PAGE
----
It doesn’t matter how much you have prepared for the death of a loved one, because when that day comes, it hurts like hell. My heart felt like pin cushion with a thousand pins, the pain and grief was intolerable. The morning of 5 September 2019 my sister texted, ‘Sekuru is not doing too well, he came from dialysis last night and he is no eating or talking, so mama rushed there to see whats up.’ My heart sank and I immediately phoned my mum. ‘Hello mama, how is Sekuru?’, silence. ‘Hello?’, at this point my heart was racing and I felt the tears welling up. ‘Mama is Sekuru Okay?.” In the most faintest of voices, ‘ Maka, your Sekuru is no-more…” I hung up the phone. I was at work, I got up and locked my self in the toilet. I cried quietly, mourned for my Sekuru and all my memories of him flashed before me. On my wedding when he picked up the trail of my gown and walked with me from the aisle. ‘Sekuru who is your favorite muzukuru?‘… ‘That is obvious, its you darling‘… ‘Bye Sekuru!!“…. ‘Bye my sweet chocolate’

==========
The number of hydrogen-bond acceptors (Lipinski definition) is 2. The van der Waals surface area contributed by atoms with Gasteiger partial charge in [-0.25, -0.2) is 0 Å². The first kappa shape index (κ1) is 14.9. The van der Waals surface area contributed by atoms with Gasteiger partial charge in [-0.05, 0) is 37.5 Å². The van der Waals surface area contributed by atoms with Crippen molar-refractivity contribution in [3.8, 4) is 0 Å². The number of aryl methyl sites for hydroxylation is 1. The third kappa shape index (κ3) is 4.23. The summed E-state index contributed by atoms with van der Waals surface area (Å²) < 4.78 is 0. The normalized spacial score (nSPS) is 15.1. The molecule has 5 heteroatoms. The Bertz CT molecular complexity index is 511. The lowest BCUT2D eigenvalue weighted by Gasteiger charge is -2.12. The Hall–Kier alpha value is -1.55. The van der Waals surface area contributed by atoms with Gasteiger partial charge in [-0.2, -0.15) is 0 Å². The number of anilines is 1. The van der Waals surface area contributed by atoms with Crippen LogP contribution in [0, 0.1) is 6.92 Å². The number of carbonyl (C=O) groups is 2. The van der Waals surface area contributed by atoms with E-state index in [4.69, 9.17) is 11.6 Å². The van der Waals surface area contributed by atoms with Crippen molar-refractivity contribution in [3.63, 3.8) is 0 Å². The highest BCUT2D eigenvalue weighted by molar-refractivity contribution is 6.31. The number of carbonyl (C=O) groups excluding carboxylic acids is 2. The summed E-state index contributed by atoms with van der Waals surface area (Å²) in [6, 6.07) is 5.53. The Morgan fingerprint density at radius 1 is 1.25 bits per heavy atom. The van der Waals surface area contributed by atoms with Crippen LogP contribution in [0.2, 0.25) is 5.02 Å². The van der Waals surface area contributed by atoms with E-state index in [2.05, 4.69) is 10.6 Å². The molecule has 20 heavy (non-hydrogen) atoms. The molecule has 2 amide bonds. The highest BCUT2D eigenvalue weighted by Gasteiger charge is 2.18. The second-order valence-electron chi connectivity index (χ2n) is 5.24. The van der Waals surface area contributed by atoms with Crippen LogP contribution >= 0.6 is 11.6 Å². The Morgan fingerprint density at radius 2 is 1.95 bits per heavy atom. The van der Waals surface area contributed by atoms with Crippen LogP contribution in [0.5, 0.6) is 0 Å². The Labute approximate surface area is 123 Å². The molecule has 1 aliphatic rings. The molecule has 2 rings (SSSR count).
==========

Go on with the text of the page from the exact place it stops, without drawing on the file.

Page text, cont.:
That Thursday morning, Sekuru asked to bath, very unusual of him. So he took a bath and wore his best shirt and trousers. He looked outside and said, ‘Its such a beautiful morning to bask in the sun’, but he decided to take a nap first, so Gogo decided to sit alone at the backyard. 2 hours later Gogo went to check on him, he held her and took his final breaths just as my mum walked in. He left peacefully and he never looked more serene. Sekuru was not taken by death but like what my sister said, he gave up his ghost in his own time. Not a day passes by without thinking of my Sekuru. The funeral, everything was surreal and I am still trying to come to terms that he is really gone. Most importantly Gogo, we need to be strong for her and always be there for her at all costs.
He lived a long and a good life, you shall know more about the life of Augustine Patrick Ndoro from the Eulogy that I am compiling. I feel were are blessed to have had my grandfather for such a big portion of our lives and created all these beautiful memories with him. I just had to let these pent up emotions out because writing is therapeutic to me. May your soul rest in eternal peace Sekuru. I will always love you. Zororai murugare museyamwa.